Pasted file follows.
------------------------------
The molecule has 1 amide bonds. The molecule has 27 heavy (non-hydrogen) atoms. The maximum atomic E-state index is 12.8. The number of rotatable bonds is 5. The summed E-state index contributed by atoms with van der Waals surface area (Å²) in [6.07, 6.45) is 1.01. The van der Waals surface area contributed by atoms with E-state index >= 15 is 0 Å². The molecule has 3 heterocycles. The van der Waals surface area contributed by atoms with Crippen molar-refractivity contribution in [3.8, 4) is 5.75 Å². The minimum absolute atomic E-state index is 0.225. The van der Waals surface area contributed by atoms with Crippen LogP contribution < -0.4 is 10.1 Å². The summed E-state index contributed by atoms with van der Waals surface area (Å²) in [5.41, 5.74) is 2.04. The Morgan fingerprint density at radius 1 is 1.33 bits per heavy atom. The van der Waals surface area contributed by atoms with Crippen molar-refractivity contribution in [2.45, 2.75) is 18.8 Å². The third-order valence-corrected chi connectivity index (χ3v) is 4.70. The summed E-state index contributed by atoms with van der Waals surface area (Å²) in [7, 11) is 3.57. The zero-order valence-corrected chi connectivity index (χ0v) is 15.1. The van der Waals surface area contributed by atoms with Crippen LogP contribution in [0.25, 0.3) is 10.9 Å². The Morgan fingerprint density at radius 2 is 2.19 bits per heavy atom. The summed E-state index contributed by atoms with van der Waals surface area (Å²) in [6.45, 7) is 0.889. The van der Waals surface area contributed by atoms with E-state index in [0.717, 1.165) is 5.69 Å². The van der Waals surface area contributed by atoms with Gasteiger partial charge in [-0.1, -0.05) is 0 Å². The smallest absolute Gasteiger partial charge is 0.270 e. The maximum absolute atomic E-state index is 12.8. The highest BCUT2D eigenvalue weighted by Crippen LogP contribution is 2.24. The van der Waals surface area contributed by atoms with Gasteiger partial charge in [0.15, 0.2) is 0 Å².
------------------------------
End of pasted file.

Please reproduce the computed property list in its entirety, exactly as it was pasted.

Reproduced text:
The molecule has 1 amide bonds. The molecule has 27 heavy (non-hydrogen) atoms. The maximum atomic E-state index is 12.8. The number of rotatable bonds is 5. The summed E-state index contributed by atoms with van der Waals surface area (Å²) in [6.07, 6.45) is 1.01. The van der Waals surface area contributed by atoms with E-state index >= 15 is 0 Å². The molecule has 3 heterocycles. The van der Waals surface area contributed by atoms with Crippen molar-refractivity contribution in [3.8, 4) is 5.75 Å². The minimum absolute atomic E-state index is 0.225. The van der Waals surface area contributed by atoms with Crippen LogP contribution < -0.4 is 10.1 Å². The summed E-state index contributed by atoms with van der Waals surface area (Å²) in [5.41, 5.74) is 2.04. The Morgan fingerprint density at radius 1 is 1.33 bits per heavy atom. The van der Waals surface area contributed by atoms with Crippen molar-refractivity contribution in [2.45, 2.75) is 18.8 Å². The third-order valence-corrected chi connectivity index (χ3v) is 4.70. The summed E-state index contributed by atoms with van der Waals surface area (Å²) in [7, 11) is 3.57. The zero-order valence-corrected chi connectivity index (χ0v) is 15.1. The van der Waals surface area contributed by atoms with Crippen LogP contribution in [0.25, 0.3) is 10.9 Å². The Morgan fingerprint density at radius 2 is 2.19 bits per heavy atom. The summed E-state index contributed by atoms with van der Waals surface area (Å²) in [6.45, 7) is 0.889. The van der Waals surface area contributed by atoms with E-state index in [0.717, 1.165) is 5.69 Å². The van der Waals surface area contributed by atoms with Gasteiger partial charge in [-0.1, -0.05) is 0 Å². The smallest absolute Gasteiger partial charge is 0.270 e. The maximum absolute atomic E-state index is 12.8. The highest BCUT2D eigenvalue weighted by Crippen LogP contribution is 2.24. The van der Waals surface area contributed by atoms with Gasteiger partial charge in [0.15, 0.2) is 0 Å².